Theatre Thoughts: Traditional Storytelling

I recently went on a visit to the Horniman Museum in London (if you haven't been, it's a lovely afternoon out, filled with weird and wonderful collections!)

Very weird! The famous Horniman Mermaid!

One of the current exhibitions is Project Tobong, which is aiming to "...preserve and reinvigorate..." traditional forms of theatre and storytelling in Indonesia. 

It is a common thing that we hear - traditional, rural theatre companies across the world are dying out. Maybe this is a costs issue (touring theatre companies even in the UK are under threat!) as companies in less wealthy countries struggle to maintain their nomadic lifestyles in the face of rising prices. And as the world becomes smaller and more connected, even those in previously unreachable places may be connected to the internet, or own a television, increasing their opportunities for entertainment, and, possibly, decreasing their interest in what may be seen as an old-fashioned pastime.

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On the one hand, theatre must evolve. It is a constantly changing, reactive art form. And this is good. Any art, or indeed any thing, must evolve in order to stay relevant. Therefore, do we need to protect old, possibly irrelevant forms of communication or art?
Theatre must reflect the times. In these times we are living in what has become known as the Global Village. Theatre often reflects this, with productions such as The Lion King or Les Miserables packed and shipped in their entirety across the globe. The McDonalds of theatre; the same whether you see it in London or Tokyo. Culture is a commodity which is sold across continents. The Global Village has the same cultural reference points and knowledge, resulting in a homogenised theatrical culture.

On the other hand, stories which are relevant in one cultural area will not have the same relevance in another area: what a person living in Peru takes from a production will be very different to what a person living in Russia will read into it, even though they may be watching an exact reproduction of the same performance.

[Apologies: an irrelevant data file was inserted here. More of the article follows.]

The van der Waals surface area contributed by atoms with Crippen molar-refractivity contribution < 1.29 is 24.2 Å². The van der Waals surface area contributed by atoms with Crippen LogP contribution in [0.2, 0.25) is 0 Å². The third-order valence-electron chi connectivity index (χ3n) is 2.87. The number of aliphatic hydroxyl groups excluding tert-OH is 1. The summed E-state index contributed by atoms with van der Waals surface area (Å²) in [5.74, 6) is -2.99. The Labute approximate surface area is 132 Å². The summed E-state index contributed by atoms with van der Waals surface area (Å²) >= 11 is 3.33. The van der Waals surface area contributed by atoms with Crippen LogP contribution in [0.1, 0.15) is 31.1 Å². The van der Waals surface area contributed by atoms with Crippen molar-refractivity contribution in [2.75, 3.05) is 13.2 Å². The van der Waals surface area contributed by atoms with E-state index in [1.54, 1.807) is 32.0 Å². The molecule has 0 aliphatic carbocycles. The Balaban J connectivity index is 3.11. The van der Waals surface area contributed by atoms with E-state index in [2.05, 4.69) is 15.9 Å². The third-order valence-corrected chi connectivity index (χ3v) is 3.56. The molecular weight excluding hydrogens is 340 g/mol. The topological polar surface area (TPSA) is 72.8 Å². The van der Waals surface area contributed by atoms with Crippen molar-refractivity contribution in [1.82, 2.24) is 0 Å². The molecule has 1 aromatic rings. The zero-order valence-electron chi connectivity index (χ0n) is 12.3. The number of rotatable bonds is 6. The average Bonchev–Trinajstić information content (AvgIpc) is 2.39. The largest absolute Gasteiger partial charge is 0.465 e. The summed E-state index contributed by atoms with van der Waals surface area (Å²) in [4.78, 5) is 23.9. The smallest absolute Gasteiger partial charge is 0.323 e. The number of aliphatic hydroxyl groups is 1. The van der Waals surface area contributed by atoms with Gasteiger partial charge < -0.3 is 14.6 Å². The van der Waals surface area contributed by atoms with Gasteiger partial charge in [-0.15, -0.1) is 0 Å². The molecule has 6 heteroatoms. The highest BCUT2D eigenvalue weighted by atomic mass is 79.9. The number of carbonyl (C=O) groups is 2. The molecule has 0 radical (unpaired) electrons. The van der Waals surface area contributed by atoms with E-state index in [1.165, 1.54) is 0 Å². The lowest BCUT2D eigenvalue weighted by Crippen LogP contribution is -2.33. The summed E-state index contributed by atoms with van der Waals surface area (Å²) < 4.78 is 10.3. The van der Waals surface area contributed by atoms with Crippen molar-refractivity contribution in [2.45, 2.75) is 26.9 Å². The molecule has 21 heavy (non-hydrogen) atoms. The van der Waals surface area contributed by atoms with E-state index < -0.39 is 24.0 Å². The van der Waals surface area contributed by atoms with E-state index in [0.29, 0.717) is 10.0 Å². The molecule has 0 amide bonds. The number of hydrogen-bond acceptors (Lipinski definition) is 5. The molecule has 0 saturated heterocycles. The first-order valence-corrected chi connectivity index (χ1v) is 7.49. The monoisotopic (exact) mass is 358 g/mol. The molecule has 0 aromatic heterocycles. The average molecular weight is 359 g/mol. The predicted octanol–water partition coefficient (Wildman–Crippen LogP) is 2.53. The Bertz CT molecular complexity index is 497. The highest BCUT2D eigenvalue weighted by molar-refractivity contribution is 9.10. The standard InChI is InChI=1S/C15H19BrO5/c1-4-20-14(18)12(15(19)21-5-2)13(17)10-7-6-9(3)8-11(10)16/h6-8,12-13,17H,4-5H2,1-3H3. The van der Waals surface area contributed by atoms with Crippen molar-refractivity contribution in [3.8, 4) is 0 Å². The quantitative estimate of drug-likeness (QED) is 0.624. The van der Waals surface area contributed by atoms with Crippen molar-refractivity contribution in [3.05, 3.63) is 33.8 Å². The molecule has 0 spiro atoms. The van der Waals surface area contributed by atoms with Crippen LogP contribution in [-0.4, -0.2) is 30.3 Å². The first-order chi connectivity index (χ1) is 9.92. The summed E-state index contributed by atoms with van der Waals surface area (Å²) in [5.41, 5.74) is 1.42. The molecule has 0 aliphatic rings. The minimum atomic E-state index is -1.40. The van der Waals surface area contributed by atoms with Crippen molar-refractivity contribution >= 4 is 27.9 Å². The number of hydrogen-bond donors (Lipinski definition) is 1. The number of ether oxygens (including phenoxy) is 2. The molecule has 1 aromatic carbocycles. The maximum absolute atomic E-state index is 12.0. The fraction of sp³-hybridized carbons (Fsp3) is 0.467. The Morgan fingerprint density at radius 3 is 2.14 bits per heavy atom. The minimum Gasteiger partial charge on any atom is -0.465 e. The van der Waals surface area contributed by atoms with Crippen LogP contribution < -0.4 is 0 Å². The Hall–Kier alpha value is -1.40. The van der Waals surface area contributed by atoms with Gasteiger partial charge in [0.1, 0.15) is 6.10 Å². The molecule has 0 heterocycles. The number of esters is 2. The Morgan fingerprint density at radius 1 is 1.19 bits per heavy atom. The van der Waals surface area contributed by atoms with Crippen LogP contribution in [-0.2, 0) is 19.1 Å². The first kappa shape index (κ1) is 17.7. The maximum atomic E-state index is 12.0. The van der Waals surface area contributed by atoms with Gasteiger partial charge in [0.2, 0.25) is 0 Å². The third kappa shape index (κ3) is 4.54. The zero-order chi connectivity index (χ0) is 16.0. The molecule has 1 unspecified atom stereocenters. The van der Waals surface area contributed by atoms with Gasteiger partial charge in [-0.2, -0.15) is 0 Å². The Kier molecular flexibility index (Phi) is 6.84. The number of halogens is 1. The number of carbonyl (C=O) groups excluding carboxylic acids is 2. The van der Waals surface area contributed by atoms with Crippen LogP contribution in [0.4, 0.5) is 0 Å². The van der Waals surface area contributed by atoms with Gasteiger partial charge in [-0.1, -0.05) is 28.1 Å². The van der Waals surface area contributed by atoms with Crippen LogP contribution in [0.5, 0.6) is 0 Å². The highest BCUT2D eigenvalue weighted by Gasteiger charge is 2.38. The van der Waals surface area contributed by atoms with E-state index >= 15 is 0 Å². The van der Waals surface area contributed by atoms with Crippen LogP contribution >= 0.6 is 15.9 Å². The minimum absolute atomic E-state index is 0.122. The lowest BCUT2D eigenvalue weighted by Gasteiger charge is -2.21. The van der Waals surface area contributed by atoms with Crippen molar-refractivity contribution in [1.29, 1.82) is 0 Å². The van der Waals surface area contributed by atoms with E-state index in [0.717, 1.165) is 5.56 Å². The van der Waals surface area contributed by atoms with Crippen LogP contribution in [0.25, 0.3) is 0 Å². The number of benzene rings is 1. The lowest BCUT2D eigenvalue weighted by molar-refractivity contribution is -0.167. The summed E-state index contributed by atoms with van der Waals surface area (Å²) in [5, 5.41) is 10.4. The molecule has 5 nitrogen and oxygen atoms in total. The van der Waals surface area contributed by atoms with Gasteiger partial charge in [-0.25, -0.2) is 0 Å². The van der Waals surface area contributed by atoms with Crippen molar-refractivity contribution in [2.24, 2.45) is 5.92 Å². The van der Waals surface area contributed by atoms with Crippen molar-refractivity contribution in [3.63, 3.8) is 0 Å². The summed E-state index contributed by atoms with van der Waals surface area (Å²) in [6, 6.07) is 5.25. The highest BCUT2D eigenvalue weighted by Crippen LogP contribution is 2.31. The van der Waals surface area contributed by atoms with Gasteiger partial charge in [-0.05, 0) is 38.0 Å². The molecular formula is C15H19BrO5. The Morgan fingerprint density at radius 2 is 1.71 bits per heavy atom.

With the rise of the Global Village, traditions, and therefore traditional theatre, are under threat from this growing uniformity of culture. We are at risk of losing interesting and unique forms of art and communication, and thousands of people are losing touch with their histories. 

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Personally I feel it would be such a shame to lose traditional theatre; Project Tobong mentions the "ritual of historic storytelling and performance." Theatre grew from ritual and rite, and to forget our roots would mean that we lose touch with the purpose of theatre itself.
Cultures can learn from one another, elements of one theatre tradition can influence and inform another to create new performance styles, without losing the authenticity of the original forms. In the same way that galleries go to such pains to preserve the great artworks from hundreds of years ago, we should be protecting the theatrical traditions before they are swallowed up.

This line of thinking also led me to wonder if, in hundreds of years, our own theatrical tradition - staged, text-based - will become obsolete and redundant? Will theatre practitioners of the future look back on our culture and fight to preserve scripts and scenery, citing reasons of heritage and history? 


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